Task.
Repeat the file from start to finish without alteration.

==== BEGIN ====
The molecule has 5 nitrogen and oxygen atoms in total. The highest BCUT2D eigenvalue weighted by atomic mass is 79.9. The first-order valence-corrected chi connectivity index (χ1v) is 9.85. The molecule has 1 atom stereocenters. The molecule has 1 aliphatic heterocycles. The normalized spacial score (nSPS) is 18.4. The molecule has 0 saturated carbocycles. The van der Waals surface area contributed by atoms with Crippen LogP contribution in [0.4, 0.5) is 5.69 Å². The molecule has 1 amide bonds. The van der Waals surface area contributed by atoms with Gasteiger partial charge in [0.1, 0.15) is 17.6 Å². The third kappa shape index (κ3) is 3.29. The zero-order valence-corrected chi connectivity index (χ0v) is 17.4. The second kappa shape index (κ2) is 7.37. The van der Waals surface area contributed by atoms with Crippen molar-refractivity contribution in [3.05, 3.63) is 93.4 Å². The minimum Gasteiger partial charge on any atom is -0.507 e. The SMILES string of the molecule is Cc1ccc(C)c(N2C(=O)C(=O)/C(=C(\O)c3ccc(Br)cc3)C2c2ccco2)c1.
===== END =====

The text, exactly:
The molecule has 5 nitrogen and oxygen atoms in total. The highest BCUT2D eigenvalue weighted by atomic mass is 79.9. The first-order valence-corrected chi connectivity index (χ1v) is 9.85. The molecule has 1 atom stereocenters. The molecule has 1 aliphatic heterocycles. The normalized spacial score (nSPS) is 18.4. The molecule has 0 saturated carbocycles. The van der Waals surface area contributed by atoms with Crippen LogP contribution in [0.4, 0.5) is 5.69 Å². The molecule has 1 amide bonds. The van der Waals surface area contributed by atoms with Gasteiger partial charge in [0.1, 0.15) is 17.6 Å². The third kappa shape index (κ3) is 3.29. The zero-order valence-corrected chi connectivity index (χ0v) is 17.4. The second kappa shape index (κ2) is 7.37. The van der Waals surface area contributed by atoms with Crippen molar-refractivity contribution in [3.05, 3.63) is 93.4 Å². The minimum Gasteiger partial charge on any atom is -0.507 e. The SMILES string of the molecule is Cc1ccc(C)c(N2C(=O)C(=O)/C(=C(\O)c3ccc(Br)cc3)C2c2ccco2)c1.